With a full-range of servers, I believe that this can very quickly become accretive to Lenovo’s business. Let’s consider today’s Lenovo income statement. They operate today at ~12% gross margin, significantly lower than IBM’s ~50%. Just to maintain where they are today, Lenovo could accept 4X less gross margin than IBM to maintain whole. Yes, they will need to increase their R&D for servers, but I don’t believe at that same rate. Don’t forget, Intel is more than willing to fund someone’s R&D as long as they keep paying very high prices for Xeon processors. Let’s talk scale.IBM Blade

Lenovo already has purchasing scale in PCs, tablets and phones, but not in servers. While IBM had been losing unit share, they were still a top 5 buyer, meaning Lenovo then becomes the #3 global share leader after the deal closes. There are break points in purchasing of course, but undoubtedly, if Lenovo keeps volumes going they will pay less for processors, memory, storage, networking and even sheet metal for chassis enclosures. Typically in markets, it’s the top 3 players paying the lower prices, and that could mean staying power. Notebooks The Same As Servers? There was a considerable amount of skepticism when Lenovo bought IBM’s ThinkPad division in 2005. Yours truly thought it was unlikely Lenovo would maintain the required level of quality, customer relationships, marketing and market share. I was wrong. Nine years later, many still consider ThinkPad the enterprise gold-standard for notebooks. Most importantly, Lenovo recently vaulted to the worldwide market share leader in all PCs over both HP and Dell, a testament to their capabilities in an exceedingly commoditized market. But servers aren’t notebooks, right? Yes, servers are very different than notebooks.  Blow out one notebook and a few people are impacted. Do the same for one server and it could impact thousands. There is one thing you must consider that many are not. Lenovo is pulling in IBM’s entire x86 server division including all the development, service and support and all the people with it. Lenovo is a smart company- they demonstrated they know how to retain American employees with ThinkPad. I am still shocked at how many times I run into ThinkPad “IBM-ers” in Raleigh. I don’t think Lenovo is going to risk their investment and future by alienating an employee base. Wrapping Up The Lenovo-IBM deal isn’t complete yet as it has not received the green light from U.S. investment and defense regulators, but Lenovo is very confident this will go through. If it does go though, there probably will be a lot of scrutiny in x86-based server business into U.S. security installations. You would have to expect this. Outside these markets, I don’t see major issues, particularly in light of the Snowden disclosures. One other noteworthy thing I should bring up. There has been a major attack on Lenovo and IBM by its server competitors to go in and get business that is currently in proposal stage. I don’t see that as a big deal as this always happens. It happens every time there are rumors of an acquisition and rumors of this deal have been circling for over a year. In every acquisition case there are customers who move, but the majority stay. When the Lenovo-IBM deal was negotiated, I am sure both Lenovo and IBM included “business continuity” in the final price. We will have to see in IBM’s earnings call if these attacks are making an impact. If the deal goes through, I, for one, will be interested to see what the IBM System x group can do unshackled from a slower-moving IBM.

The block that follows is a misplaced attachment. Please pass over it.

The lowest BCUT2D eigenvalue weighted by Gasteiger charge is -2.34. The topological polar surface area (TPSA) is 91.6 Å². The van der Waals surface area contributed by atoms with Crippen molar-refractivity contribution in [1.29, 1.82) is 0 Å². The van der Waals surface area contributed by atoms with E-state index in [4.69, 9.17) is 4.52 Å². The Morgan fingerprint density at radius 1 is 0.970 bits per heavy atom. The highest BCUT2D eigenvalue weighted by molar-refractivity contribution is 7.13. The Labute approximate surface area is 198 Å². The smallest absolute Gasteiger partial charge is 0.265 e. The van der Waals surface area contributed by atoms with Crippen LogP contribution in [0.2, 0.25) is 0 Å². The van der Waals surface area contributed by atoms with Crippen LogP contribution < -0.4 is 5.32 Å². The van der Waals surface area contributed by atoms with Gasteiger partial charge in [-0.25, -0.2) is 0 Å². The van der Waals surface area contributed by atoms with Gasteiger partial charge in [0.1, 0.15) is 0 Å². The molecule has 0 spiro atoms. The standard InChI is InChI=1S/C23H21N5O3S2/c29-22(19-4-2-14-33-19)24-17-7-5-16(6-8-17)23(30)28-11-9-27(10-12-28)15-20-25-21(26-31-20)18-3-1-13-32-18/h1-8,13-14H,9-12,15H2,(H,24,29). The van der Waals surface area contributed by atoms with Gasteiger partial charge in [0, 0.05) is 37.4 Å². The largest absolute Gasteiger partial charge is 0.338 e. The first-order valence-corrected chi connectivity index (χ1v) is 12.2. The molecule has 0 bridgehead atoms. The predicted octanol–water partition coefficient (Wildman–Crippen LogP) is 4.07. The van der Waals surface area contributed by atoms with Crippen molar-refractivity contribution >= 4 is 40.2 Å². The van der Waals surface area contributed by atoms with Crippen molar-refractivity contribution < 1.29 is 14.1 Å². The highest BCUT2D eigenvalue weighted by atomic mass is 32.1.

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Patrick founded the firm based on his real-world world technology experiences with the understanding of what he wasn’t getting from analysts and consultants. Ten years later, Patrick is ranked #1 among technology industry analysts in terms of “power” (ARInsights)  in “press citations” (Apollo Research). Moorhead is a contributor at Forbes and frequently appears on CNBC. He is a broad-based analyst covering a wide variety of topics including the cloud, enterprise SaaS, collaboration, client computing, and semiconductors. He has 30 years of experience including 15 years of executive experience at high tech companies (NCR, AT&T, Compaq, now HP, and AMD) leading strategy, product management, product marketing, and corporate marketing, including three industry board appointments.